The Meaning of the Bible

What the Jewish Scriptures and Christian Old Testament Can Teach Us

By Douglas A. Knight; Amy-Jill Levine
(HarperOne, Paperback, 9780062067739, 496pp.)

Publication Date: August 2012

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Description

What the Bible Really Says About Politics, Sex, Creation, Suffering, and More




About the Author
Douglas A. Knight is Drucilla Moore Buffington Professor of Hebrew Bible and professor of Jewish Studies at Vanderbilt University. Knight is the author of Law, Power, and Justice in Ancient Israel and Rediscovering the Traditions of Israel.

Amy-Jill Levine is University Professor of New Testament and Jewish Studies at Vanderbilt University and affiliate faculty at the Centre for the Study of Jewish-Christian Relations in Cambridge, UK. Levine is the author of The Misunderstood Jew and served as co-editor of The Jewish Annotated New Testament.



Amy-Jill Levine is E. Rhodes and Leona B. Carpenter Professor of New Testament Studies at Vanderbilt University Divinity School. She is the author of numerous books and articles on Christian origins, anti-Jewish theologies, feminism, formative Judaism, and the search for the "Historical Jesus." She has written "The Misunderstood Jew: The Church and the Scandal of the Jewish Jesus, "edited a twelve-volume series, the "Feminist Companions to the New Testament and Early Christian Literature", and been awarded grants from the Mellon Foundation, the National Endowment for the Humanities, and the American Council of Learned Societies.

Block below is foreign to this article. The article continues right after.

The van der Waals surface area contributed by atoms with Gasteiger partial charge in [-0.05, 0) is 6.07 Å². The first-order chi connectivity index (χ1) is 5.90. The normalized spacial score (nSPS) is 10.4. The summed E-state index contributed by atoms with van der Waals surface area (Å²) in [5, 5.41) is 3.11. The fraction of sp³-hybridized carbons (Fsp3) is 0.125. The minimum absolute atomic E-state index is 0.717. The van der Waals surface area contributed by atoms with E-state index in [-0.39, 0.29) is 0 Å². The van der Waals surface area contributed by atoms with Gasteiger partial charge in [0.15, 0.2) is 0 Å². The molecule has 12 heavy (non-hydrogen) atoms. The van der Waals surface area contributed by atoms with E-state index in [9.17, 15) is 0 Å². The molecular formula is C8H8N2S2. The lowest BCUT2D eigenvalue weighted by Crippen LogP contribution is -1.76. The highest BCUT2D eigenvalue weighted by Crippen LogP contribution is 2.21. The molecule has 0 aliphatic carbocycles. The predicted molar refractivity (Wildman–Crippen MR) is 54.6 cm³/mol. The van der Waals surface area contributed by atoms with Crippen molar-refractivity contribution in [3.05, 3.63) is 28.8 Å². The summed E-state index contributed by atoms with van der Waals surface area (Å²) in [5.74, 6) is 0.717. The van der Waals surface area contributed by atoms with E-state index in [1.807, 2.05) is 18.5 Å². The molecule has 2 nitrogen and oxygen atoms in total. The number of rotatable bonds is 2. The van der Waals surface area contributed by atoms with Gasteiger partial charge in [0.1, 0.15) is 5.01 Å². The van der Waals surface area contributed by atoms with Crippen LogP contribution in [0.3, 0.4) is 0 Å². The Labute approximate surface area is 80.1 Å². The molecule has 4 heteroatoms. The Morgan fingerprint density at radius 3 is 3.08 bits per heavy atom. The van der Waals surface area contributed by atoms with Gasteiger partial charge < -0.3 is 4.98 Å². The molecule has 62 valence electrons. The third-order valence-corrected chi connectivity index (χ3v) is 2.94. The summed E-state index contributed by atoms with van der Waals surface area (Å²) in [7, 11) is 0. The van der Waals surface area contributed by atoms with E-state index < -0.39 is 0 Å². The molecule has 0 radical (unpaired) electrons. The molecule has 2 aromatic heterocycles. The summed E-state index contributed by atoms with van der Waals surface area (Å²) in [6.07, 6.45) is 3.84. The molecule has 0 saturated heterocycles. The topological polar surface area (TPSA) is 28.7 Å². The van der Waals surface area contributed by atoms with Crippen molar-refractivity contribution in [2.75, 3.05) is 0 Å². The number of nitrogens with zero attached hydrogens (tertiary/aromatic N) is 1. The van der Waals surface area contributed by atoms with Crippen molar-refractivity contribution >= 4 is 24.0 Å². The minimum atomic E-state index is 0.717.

Praise For The Meaning of the Bible

“Amy-Jill Levine and Douglas A. Knight have combined to write a book on the Bible that is as academically brilliant as it is marvelously entertaining. By placing our scriptures into their original Jewish context they have opened up startling and profound new insights. This is a terrific book.”
-John Shelby Spong, author of Re-Claiming the Bible for a Non-Religious World

“More than random facts about the Hebrew Bible . . . more than a historical overview . . . [t]hey are aiming for true understanding of the life, culture, and practices of the ancient Israelites.”
-Booklist

“A winsome, accessible introduction to the theological thought of the Hebrew Bible. This sort of irenic, thoughtful linkage of criticism and interpretation within a confessing tradition is exactly what we most need in Scripture reading.”
-Walter Brueggemann, Professor Emeritus, Columbia Theological Seminary

“From its superb introduction to its perfectly worded conclusion, this book does it all. Whether your interest in the Bible is historical or literary, specific texts or broad themes, this book has it—and conveys its relevance for today. ”
-Richard Elliott Friedman, author of Who Wrote the Bible? and The Bible Now

“Provides new knowledge on the Bible’s rich diversity of teaching on sexuality, familial and ethnic discord, political corruption, religious infidelity, economic exploitation as well as the nature of God, faith, love, and social justice. It is both enlightening and inspiring.”
-Peter J. Paris, the Elmer G. Homrighausen Professor of Christian Social Ethics, Emeritus, Princeton Theological Seminary

“A book we have needed for years - learned and accessible, clearly organized by the topics readers care about, and fully engaged with current discussions of deep and broad significance.”
-William Brosend, Executive Director, the Episcopal Preaching Foundation

“If anyone thinks the fruit of biblical scholarship is esoteric and heavy reading, direct that person to this book. In it, Knight and Levine demonstrate both their scholarly proficiency and their expertise as seasoned educators. This book should appeal to a broad audience.”
-Dianne Bergant, CSA, Catholic Theological Union

“Knight and Levine have done a marvelous job of taking very sophisticated material and presenting it in an illuminating and thoroughly engaging way that bespeaks of excellent scholarship by two distinguished teachers.”
-Carol J. Dempsey, OP, Ph.D, Professor of Theology, University of Portland, and author of Reading the Bible, Transforming Conflict

“A highly accessible . . . survey that is in tune with current scholarship.”
-Library Journal

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